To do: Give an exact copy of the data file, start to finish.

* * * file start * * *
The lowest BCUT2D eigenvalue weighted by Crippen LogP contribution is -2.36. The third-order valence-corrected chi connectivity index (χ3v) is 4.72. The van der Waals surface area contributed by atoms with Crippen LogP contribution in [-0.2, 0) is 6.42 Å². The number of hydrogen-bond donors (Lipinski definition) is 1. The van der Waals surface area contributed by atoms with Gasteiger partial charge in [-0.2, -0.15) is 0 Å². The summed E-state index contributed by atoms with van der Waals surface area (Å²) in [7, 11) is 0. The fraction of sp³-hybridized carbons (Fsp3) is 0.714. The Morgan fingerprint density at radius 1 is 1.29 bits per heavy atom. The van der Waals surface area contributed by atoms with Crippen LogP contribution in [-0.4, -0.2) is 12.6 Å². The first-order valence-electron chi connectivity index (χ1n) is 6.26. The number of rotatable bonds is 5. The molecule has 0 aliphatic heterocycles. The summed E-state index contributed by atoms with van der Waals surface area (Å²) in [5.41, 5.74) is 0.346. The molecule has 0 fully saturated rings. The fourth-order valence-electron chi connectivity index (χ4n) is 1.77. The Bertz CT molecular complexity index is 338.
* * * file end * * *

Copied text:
The lowest BCUT2D eigenvalue weighted by Crippen LogP contribution is -2.36. The third-order valence-corrected chi connectivity index (χ3v) is 4.72. The van der Waals surface area contributed by atoms with Crippen LogP contribution in [-0.2, 0) is 6.42 Å². The number of hydrogen-bond donors (Lipinski definition) is 1. The van der Waals surface area contributed by atoms with Gasteiger partial charge in [-0.2, -0.15) is 0 Å². The summed E-state index contributed by atoms with van der Waals surface area (Å²) in [7, 11) is 0. The fraction of sp³-hybridized carbons (Fsp3) is 0.714. The Morgan fingerprint density at radius 1 is 1.29 bits per heavy atom. The van der Waals surface area contributed by atoms with Crippen LogP contribution in [-0.4, -0.2) is 12.6 Å². The first-order valence-electron chi connectivity index (χ1n) is 6.26. The number of rotatable bonds is 5. The molecule has 0 aliphatic heterocycles. The summed E-state index contributed by atoms with van der Waals surface area (Å²) in [5.41, 5.74) is 0.346. The molecule has 0 fully saturated rings. The fourth-order valence-electron chi connectivity index (χ4n) is 1.77. The Bertz CT molecular complexity index is 338.